Remember 7th grade, when your English teacher taught you how to diagram sentences? You know, “main clause,” “subordinate clause,” and all that other stuff you have likely forgotten long ago? I still diagram sentences. And I teach my students how to diagram sentences, too—Greek sentences!

  • The Good Book Blog

    Joe Hellerman — 

    We at Talbot, and especially in the philosophy department, are deeply saddened with the homegoing of our mentor and friend, Dallas Willard.

  • The Good Book Blog

    Joe Hellerman — 

    Social Justice or The Proclamation of the Gospel? In Amos Part One (2/18) we encountered the Northern Kingdom experiencing great prosperity during the reign of Jeroboam II. Suddenly, the prophet Amos appeared on the scene predicting Israel’s destruction and exile. I ended the previous post with this challenging question: “Why has God become so angry with a people that He has so richly blessed?”

  • The Good Book Blog

    Joe Hellerman —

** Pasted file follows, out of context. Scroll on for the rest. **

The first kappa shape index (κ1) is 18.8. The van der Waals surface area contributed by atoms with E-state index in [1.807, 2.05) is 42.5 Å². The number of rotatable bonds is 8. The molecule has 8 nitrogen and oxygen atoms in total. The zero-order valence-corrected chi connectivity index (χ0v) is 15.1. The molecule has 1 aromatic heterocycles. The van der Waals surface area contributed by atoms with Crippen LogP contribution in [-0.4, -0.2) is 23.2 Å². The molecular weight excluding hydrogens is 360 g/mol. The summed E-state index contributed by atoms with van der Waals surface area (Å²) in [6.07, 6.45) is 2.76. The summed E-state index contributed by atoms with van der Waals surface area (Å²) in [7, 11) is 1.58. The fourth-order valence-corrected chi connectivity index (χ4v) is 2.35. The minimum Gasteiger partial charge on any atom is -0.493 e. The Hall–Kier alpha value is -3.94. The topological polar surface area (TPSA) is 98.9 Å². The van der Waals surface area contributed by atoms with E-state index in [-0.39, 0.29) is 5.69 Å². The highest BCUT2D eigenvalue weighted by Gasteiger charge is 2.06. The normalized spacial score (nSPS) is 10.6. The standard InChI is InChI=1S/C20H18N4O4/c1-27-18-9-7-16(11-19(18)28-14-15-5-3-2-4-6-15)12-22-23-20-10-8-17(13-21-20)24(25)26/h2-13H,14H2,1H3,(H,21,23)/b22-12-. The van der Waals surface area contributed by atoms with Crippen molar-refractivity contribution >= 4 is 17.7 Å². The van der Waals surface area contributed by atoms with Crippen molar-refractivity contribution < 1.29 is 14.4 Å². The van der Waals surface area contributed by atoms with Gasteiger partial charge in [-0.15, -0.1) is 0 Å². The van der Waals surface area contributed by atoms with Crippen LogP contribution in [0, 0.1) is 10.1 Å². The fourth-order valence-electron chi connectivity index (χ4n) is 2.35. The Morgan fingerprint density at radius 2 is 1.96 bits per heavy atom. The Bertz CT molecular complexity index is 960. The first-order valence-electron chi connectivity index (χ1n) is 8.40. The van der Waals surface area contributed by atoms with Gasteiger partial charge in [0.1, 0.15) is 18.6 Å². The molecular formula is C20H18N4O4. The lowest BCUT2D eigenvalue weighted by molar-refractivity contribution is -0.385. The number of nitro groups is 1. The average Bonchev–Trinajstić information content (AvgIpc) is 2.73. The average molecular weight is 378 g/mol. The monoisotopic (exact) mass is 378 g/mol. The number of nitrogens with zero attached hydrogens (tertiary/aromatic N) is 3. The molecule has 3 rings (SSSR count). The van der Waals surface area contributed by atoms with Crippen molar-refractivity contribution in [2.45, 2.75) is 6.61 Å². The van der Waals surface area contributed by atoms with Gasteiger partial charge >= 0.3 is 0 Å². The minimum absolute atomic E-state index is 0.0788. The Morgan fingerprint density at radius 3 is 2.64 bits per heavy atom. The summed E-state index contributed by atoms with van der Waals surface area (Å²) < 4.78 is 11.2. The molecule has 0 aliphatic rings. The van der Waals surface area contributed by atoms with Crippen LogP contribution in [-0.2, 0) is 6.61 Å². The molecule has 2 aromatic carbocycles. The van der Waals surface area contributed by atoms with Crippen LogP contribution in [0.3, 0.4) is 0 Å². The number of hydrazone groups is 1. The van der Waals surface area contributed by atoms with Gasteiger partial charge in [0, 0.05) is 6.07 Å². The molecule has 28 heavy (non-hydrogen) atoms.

We are presently teaching through the Minor Prophets at church. I had the joy of tackling the book of Amos over a couple Sundays in February—not exactly a seeker-sensitive text.

  • The Good Book Blog

    Joe Hellerman — 

    Below is an excerpt from a commentary I'm writing on the Greek text of Philippians. The section I've copied is a rough first draft treating a key Christological phrase from 2:6. The commentary will be part of a series called The Exegetical Guidebook to the Greek New Testament (B&H Publications). It's aimed at seminary grads and pastors who have actually learned and retained their Greek...like Talbot students, we hope! You can get the abbreviations from Murray Harris's volume on Colossians, but they should be familiar to NT students (e.g., TDNT = "Kittel," etc.). Enjoy!

  • The Good Book Blog

    Joe Hellerman —